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Senator Hill. Well, now, I do not know.
Senator MORSE. Mr. Chairman, I assume that that is Mr. Hughes' statement and we would want to make it a part of the record. Maybe my objection is the reason now for withdrawing it. I want to read it now and I suggest that we take a minute and read it, and when we finish reading
it, he continue. Senator Hill. All right, Mr. Hughes. Suppose you just wait a moment until we have time to read this.
Without objection, then, the questions and answers will appear at this point in the record just as though you had read it. (The material referred to is as follows:)
By Mr. Suggs, general counsel, Texas & Pacific: Question. All right, sir. Mr. Loomis, the contention is made in this case that service of a notice under section 7,' of the act, by an employee's organization, in this instance two employees' organizations, acting jointly, is effective to cancel a rule in the schedule involved. From your familiarity with the Railway Labor Act, its history, and its interpretation, I will ask you to state, please, sir, whether in your opinion notice by the employee or his organization under section 6, can effectively cancel a rule in the schedule without an agreement of the carrier?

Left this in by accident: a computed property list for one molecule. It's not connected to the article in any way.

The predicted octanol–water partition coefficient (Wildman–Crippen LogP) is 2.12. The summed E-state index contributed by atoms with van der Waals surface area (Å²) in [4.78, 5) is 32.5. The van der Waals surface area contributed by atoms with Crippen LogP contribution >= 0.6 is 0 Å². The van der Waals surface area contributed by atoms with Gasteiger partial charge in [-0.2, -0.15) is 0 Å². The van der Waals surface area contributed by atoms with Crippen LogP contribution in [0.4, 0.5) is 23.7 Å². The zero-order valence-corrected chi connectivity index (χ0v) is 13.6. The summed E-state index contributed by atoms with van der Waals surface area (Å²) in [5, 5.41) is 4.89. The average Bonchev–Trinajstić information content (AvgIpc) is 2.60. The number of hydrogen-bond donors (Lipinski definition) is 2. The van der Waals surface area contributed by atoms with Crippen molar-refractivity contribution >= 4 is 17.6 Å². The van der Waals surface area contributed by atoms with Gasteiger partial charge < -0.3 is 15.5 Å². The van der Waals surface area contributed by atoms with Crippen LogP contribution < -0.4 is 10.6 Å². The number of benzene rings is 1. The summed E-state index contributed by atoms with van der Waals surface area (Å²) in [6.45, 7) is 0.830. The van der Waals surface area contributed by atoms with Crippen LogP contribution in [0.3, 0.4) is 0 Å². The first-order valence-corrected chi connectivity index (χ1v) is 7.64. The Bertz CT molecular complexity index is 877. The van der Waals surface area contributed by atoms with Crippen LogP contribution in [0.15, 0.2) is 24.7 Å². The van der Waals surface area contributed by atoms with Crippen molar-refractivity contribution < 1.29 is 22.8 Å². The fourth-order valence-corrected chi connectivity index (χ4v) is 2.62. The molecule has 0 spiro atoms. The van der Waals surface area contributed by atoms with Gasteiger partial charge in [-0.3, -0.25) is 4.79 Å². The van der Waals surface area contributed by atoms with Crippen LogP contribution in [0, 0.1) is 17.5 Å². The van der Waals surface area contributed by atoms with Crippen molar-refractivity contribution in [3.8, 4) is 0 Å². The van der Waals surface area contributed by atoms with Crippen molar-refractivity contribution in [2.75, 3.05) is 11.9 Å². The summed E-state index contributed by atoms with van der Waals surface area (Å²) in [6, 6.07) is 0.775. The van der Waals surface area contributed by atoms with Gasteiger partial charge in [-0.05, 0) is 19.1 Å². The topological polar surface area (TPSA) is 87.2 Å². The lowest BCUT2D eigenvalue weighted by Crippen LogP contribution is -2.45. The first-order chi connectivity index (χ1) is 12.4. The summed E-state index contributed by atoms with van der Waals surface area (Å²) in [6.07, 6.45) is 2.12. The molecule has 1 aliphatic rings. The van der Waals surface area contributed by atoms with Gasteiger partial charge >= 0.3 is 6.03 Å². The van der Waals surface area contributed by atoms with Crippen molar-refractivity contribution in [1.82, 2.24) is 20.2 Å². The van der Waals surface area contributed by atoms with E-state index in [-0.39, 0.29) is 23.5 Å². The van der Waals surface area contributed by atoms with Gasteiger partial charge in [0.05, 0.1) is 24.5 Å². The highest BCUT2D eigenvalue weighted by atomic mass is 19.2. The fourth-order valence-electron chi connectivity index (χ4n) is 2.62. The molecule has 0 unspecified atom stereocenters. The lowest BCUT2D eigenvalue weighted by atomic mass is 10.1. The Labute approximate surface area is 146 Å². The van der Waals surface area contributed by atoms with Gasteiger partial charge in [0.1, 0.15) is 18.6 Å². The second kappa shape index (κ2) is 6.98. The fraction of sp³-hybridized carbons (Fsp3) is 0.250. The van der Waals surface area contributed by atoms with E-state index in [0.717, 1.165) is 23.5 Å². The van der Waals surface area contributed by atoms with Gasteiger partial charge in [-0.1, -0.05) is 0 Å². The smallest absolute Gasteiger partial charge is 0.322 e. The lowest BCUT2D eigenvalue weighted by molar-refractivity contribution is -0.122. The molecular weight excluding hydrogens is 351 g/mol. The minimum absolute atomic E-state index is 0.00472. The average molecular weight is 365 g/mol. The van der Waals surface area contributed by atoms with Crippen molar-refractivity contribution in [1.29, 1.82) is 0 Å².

Answer. Well, the general understanding of the Railway Labor Act on my part and on the part of anyone with whom I have come in contact, including in my experience the National Mediation Board, is about as follows: If the employees desire to change an agreement, they serve the necessary notice provided for in the act and negotiations are conducted on the property. If the negotiations do not result in an agreement, mediation may be invoked and further proceedings are conducted in mediation. If no settlement is reached as a result of mediation, it would be open to the parties to agree to arbitrate. If an arbitration agreement was not reached, the matter would then either die because of lack of agreement, or if the organization threatened an interruption of commerce, an emergency board would be appointed to investigate the disputes. No change in an agreement can, however, be made without the consent or acquiescence of the carrier and unless and until the carrier agreed to any proposed change, the existing agreement would remain in effect. On the other hand, suppose the carrier served a notice provided for in the act, proposing a change in the agreement. If negotiations and mediation fail, the carrier could loftily put its proposed change into effect if the required time had elapsed following mediation. If the organization took a strike ballot to resist the change, and threatened an interruption of commerce, and arbitration was not agreed to, an emergency board would be appointed. Let us assume, however, that even after the emergency board report no agreement has been reached and the time prescribed by the statute has elapsed, the carrier would then be free to put into effect its proposed change and if the men continued to work, they would be working under the change put into effect by the carrier. The carrier's right to make unilateral changes in a schedule agreement is balanced by the employee's right to refuse to work under such a changed agreement. [Italics supplied. ]
Senator HILL. You may proceed, sir.
I would like to emphasize that portion of Mr. Loomis' testimony, reading as follows: